- Wherever you lay your hat - or your toothbrush for that matter?
- Where your heart is - or your nearest and dearest?
- Or quite simply where you feel at home?

There will be no evaluation or analysis of the answers, it is up to each reader to do that on his own. But I dare to guess - and hope - that many will select the last alternative, often in combination with one or several of the others.

An optional follow-up question for reflection: What makes you feel at home - or alternatively not at home?

My answer would be about feeling good within the four walls of the house, in the city and in the culture and about having good friends. To have my little family there with me would be an unquestionable condition. Back to the roots? Not those of my childhood tree, but perhaps to the roots that the mother country embraces her children with, as most mothers do. Or perhaps where new roots are put down.

Because what happens when you get new walls in a new city in a new country and in a new culture? That's when you really feel the embrace of the mother country. Her linguistic embrace, not mainly the spoken language, but all the codes fed to us through the breast milk and that we don't reflect upon until we find ourselves in a new place with a whole new set of codes, in a culture and a society that these codes are a natural part of. Then there are all the other codes. How do we act here? How do we behave towards one another? How do things work, like health care, social care, kindergartens and schools? Simply put, how do we live here?

Learning a new way of living requires time and energy, and a lot of it is about the little things that you didn't even think about back home because they were automatic. To feel at home in a new country takes even longer, and this is were the roots come in. Some roots must be put down in foreign soil, and the most important helpers is the social network. Friends. Making new friends takes time. So, the nice baker on the corner or the neighbour can become important helpers to start with. Then you must work up an understanding for - and perhaps even more importantly - a feeling for the country, for cultural, social and geographical surroundings. That's when a feeling of home might come sneaking up on you and you realize that it is possible to feel at home in more places than one.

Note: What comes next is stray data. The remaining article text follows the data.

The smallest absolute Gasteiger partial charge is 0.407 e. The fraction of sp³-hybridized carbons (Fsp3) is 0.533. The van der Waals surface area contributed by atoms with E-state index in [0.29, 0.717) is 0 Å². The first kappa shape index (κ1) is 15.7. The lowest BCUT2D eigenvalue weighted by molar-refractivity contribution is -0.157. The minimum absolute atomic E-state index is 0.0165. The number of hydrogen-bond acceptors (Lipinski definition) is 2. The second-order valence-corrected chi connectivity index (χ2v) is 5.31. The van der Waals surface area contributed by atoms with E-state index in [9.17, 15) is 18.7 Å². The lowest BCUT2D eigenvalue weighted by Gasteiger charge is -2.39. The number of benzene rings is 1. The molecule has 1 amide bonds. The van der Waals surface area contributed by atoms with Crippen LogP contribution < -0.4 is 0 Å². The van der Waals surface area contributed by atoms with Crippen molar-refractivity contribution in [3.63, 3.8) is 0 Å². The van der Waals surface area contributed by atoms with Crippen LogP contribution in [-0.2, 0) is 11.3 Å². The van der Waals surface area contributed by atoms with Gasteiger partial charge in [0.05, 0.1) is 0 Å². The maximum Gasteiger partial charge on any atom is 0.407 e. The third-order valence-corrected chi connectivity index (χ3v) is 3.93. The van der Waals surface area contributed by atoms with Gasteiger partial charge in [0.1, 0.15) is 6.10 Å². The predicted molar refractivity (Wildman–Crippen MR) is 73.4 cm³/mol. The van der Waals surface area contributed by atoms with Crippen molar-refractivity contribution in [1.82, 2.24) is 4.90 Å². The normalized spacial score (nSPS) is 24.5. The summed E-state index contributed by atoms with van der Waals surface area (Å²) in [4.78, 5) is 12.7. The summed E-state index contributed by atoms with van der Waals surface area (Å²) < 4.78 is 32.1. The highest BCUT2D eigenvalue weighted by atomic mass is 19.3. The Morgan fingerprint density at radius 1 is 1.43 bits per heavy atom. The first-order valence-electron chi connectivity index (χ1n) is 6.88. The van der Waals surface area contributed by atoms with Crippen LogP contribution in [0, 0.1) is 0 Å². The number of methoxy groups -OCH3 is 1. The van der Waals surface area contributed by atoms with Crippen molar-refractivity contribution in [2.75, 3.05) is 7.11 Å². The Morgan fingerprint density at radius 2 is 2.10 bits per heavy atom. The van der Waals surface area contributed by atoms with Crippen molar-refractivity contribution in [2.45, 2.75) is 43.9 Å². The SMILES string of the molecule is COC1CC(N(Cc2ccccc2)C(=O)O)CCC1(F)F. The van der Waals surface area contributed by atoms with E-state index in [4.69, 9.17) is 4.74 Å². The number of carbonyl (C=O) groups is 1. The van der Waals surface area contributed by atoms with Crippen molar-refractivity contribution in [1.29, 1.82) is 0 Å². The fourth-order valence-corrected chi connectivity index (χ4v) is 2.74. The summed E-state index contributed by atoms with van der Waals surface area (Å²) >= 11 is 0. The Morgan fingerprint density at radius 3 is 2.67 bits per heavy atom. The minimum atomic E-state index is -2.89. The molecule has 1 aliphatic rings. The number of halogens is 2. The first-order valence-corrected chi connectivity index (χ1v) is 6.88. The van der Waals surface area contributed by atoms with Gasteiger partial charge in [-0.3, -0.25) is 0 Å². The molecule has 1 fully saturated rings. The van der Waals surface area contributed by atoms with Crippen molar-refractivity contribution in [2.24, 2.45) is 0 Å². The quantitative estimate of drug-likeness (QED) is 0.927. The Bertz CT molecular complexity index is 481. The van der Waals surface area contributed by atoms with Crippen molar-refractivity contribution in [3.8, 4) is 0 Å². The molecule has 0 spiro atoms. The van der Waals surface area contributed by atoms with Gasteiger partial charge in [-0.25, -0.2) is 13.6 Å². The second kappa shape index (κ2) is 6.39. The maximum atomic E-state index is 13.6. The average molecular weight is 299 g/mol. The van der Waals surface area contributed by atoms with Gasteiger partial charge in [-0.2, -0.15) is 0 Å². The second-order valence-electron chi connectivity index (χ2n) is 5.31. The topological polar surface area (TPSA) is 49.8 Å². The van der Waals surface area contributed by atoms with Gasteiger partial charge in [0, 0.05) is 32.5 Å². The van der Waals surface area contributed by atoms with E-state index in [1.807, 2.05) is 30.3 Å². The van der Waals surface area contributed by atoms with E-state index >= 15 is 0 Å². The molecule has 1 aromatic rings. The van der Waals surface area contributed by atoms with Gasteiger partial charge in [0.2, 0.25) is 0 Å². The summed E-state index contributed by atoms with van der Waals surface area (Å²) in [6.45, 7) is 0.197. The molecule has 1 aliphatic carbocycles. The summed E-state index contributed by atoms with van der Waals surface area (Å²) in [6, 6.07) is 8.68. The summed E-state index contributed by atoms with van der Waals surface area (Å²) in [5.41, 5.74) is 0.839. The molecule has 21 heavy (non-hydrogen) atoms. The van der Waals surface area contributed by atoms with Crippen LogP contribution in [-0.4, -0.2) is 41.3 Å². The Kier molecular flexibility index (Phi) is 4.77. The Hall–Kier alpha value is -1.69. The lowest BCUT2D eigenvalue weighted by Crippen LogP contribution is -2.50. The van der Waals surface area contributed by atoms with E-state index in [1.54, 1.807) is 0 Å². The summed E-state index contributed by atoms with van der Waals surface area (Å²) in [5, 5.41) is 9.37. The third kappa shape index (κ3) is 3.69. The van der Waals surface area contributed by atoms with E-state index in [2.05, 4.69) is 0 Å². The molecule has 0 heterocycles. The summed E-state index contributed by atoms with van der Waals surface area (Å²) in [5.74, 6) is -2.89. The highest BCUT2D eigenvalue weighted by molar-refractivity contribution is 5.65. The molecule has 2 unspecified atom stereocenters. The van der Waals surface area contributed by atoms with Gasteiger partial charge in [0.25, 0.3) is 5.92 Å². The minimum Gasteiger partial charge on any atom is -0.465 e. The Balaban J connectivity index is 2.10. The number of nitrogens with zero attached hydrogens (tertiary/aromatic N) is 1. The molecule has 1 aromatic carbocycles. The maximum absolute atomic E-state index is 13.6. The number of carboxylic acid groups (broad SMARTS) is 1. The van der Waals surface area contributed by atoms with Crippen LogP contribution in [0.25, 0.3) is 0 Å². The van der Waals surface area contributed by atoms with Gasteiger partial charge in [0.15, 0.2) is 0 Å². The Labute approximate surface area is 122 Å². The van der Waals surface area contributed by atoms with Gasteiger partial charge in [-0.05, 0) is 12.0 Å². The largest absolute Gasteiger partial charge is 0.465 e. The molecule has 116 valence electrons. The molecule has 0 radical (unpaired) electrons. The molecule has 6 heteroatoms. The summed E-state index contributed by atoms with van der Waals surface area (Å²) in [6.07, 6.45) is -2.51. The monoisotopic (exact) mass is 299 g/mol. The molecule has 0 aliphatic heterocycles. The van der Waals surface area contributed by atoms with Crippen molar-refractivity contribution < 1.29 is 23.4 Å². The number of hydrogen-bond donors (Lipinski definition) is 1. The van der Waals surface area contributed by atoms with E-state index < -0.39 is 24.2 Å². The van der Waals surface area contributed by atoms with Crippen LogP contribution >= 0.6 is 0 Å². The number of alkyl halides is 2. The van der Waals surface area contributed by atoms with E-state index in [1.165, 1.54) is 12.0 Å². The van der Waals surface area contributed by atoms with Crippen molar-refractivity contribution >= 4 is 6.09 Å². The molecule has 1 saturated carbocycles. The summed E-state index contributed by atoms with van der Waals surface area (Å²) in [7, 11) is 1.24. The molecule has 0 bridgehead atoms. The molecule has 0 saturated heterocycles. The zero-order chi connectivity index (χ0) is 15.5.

The paradox is that getting roots in a new place might cause a certain rootlessness, as if the new roots tore up the old. Not quite at home in the new country as a foreigner, not quite at home in the old country, influenced by a different culture and by being able to see your home country from the outside - for better and worse. This might all be a bit confusing. And to add to the confusion, you could also try to make a home in a third country - because it feels like home....

A toothbrush in each country? Perhaps, but you should carefully choose where you put them. I have a toothbrush in a house in a funny little country with a funny little language and many other languages on every street corner called Luxembourg, who calls itself the green heart of Europe and who's kind of sneaking it's way into my heart. I have a toothbrush in a wry little appartment in an old town in France, and if I ever forget where my heart is, I'll be sure to find it there. And I have a toothbrush in a sailboat in Norway, our summer place back home. And when the sea is
lustrous, the night is bright and I can see with outside eyes, in a flicker of dog rose nostalgia, I can feel my roots and I can picture myself having toothbrushes there on a more permanent basis.


Filming on a Saturday afternoon

Last Saturday afternoon, a man was arrested at a shopping mall, thanks to a security guard who observed a somewhat peculiar behaviour. It turned out that the man had a camera hidden in his shoe, and with it he filmed underneath the skirts and dresses of unknowing female shoppers. You could wonder how revealing the films could possibly be, he hardly had a spotlight in his shoe as well, and the weather here definitely calls for heavy underwear. Besides, it must have required some serious foot work. Searching his house, the polices found six pairs of similar shoes.